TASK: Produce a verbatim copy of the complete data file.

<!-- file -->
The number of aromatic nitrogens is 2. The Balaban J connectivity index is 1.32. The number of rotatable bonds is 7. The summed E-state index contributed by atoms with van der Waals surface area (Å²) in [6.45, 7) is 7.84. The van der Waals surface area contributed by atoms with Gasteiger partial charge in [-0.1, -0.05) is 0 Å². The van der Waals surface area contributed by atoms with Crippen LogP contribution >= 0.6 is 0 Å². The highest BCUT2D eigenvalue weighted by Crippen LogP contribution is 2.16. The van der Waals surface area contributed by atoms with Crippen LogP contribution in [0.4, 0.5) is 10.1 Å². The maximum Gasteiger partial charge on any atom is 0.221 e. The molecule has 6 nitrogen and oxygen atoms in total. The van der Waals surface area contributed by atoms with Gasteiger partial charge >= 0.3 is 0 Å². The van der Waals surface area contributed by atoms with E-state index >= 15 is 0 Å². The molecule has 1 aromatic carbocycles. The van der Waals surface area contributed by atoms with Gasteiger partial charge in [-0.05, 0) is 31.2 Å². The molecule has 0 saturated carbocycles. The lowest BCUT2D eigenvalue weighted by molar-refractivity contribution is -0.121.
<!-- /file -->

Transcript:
The number of aromatic nitrogens is 2. The Balaban J connectivity index is 1.32. The number of rotatable bonds is 7. The summed E-state index contributed by atoms with van der Waals surface area (Å²) in [6.45, 7) is 7.84. The van der Waals surface area contributed by atoms with Gasteiger partial charge in [-0.1, -0.05) is 0 Å². The van der Waals surface area contributed by atoms with Crippen LogP contribution >= 0.6 is 0 Å². The highest BCUT2D eigenvalue weighted by Crippen LogP contribution is 2.16. The van der Waals surface area contributed by atoms with Crippen LogP contribution in [0.4, 0.5) is 10.1 Å². The maximum Gasteiger partial charge on any atom is 0.221 e. The molecule has 6 nitrogen and oxygen atoms in total. The van der Waals surface area contributed by atoms with Gasteiger partial charge >= 0.3 is 0 Å². The van der Waals surface area contributed by atoms with E-state index >= 15 is 0 Å². The molecule has 1 aromatic carbocycles. The van der Waals surface area contributed by atoms with Gasteiger partial charge in [-0.05, 0) is 31.2 Å². The molecule has 0 saturated carbocycles. The lowest BCUT2D eigenvalue weighted by molar-refractivity contribution is -0.121.